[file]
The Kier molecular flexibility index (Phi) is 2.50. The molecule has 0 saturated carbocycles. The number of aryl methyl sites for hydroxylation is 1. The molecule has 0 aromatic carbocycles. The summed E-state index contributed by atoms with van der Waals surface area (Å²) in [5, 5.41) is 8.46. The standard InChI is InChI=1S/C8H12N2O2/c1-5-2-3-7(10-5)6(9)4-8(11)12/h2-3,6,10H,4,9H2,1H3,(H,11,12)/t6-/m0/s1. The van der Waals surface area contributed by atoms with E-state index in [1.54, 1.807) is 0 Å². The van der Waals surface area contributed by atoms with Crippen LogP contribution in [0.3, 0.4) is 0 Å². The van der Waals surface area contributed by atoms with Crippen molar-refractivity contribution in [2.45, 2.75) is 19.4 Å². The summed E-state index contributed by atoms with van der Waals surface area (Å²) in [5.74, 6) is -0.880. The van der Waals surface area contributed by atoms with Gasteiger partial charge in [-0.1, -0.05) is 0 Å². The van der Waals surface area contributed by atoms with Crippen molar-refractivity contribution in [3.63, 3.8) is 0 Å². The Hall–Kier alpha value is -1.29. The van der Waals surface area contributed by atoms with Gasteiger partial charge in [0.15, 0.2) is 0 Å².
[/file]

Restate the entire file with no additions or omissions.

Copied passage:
The Kier molecular flexibility index (Phi) is 2.50. The molecule has 0 saturated carbocycles. The number of aryl methyl sites for hydroxylation is 1. The molecule has 0 aromatic carbocycles. The summed E-state index contributed by atoms with van der Waals surface area (Å²) in [5, 5.41) is 8.46. The standard InChI is InChI=1S/C8H12N2O2/c1-5-2-3-7(10-5)6(9)4-8(11)12/h2-3,6,10H,4,9H2,1H3,(H,11,12)/t6-/m0/s1. The van der Waals surface area contributed by atoms with E-state index in [1.54, 1.807) is 0 Å². The van der Waals surface area contributed by atoms with Crippen LogP contribution in [0.3, 0.4) is 0 Å². The van der Waals surface area contributed by atoms with Crippen molar-refractivity contribution in [2.45, 2.75) is 19.4 Å². The summed E-state index contributed by atoms with van der Waals surface area (Å²) in [5.74, 6) is -0.880. The van der Waals surface area contributed by atoms with Gasteiger partial charge in [-0.1, -0.05) is 0 Å². The van der Waals surface area contributed by atoms with Crippen molar-refractivity contribution in [3.63, 3.8) is 0 Å². The Hall–Kier alpha value is -1.29. The van der Waals surface area contributed by atoms with Gasteiger partial charge in [0.15, 0.2) is 0 Å².